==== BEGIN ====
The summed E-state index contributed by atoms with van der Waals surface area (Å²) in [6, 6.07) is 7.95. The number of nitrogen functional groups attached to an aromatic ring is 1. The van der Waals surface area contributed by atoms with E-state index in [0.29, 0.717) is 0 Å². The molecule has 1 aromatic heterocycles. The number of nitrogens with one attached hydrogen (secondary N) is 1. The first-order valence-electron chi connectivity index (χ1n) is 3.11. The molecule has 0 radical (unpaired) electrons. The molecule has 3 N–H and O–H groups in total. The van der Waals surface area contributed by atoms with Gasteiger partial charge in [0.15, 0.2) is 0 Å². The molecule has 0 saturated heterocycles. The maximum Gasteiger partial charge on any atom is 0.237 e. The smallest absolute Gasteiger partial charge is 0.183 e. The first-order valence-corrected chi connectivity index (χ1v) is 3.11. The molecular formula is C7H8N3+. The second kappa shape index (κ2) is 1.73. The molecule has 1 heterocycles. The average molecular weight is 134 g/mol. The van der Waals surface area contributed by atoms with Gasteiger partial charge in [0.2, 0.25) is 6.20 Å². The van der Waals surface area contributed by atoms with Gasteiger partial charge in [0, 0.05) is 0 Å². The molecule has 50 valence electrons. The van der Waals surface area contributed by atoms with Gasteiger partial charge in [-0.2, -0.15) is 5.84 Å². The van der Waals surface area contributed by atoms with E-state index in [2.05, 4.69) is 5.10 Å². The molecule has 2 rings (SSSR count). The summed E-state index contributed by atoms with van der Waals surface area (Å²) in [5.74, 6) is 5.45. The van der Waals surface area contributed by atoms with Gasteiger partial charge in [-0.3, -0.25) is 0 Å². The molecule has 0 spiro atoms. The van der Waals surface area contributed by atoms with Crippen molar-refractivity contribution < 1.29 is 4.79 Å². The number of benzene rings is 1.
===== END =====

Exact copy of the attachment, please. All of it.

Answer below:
The summed E-state index contributed by atoms with van der Waals surface area (Å²) in [6, 6.07) is 7.95. The number of nitrogen functional groups attached to an aromatic ring is 1. The van der Waals surface area contributed by atoms with E-state index in [0.29, 0.717) is 0 Å². The molecule has 1 aromatic heterocycles. The number of nitrogens with one attached hydrogen (secondary N) is 1. The first-order valence-electron chi connectivity index (χ1n) is 3.11. The molecule has 0 radical (unpaired) electrons. The molecule has 3 N–H and O–H groups in total. The van der Waals surface area contributed by atoms with Gasteiger partial charge in [0.15, 0.2) is 0 Å². The molecule has 0 saturated heterocycles. The maximum Gasteiger partial charge on any atom is 0.237 e. The smallest absolute Gasteiger partial charge is 0.183 e. The first-order valence-corrected chi connectivity index (χ1v) is 3.11. The molecular formula is C7H8N3+. The second kappa shape index (κ2) is 1.73. The molecule has 1 heterocycles. The average molecular weight is 134 g/mol. The van der Waals surface area contributed by atoms with Gasteiger partial charge in [0.2, 0.25) is 6.20 Å². The van der Waals surface area contributed by atoms with Gasteiger partial charge in [0, 0.05) is 0 Å². The molecule has 50 valence electrons. The van der Waals surface area contributed by atoms with Gasteiger partial charge in [-0.2, -0.15) is 5.84 Å². The van der Waals surface area contributed by atoms with E-state index in [2.05, 4.69) is 5.10 Å². The molecule has 2 rings (SSSR count). The summed E-state index contributed by atoms with van der Waals surface area (Å²) in [5.74, 6) is 5.45. The van der Waals surface area contributed by atoms with Gasteiger partial charge in [-0.3, -0.25) is 0 Å². The molecule has 0 spiro atoms. The van der Waals surface area contributed by atoms with Crippen molar-refractivity contribution < 1.29 is 4.79 Å². The number of benzene rings is 1.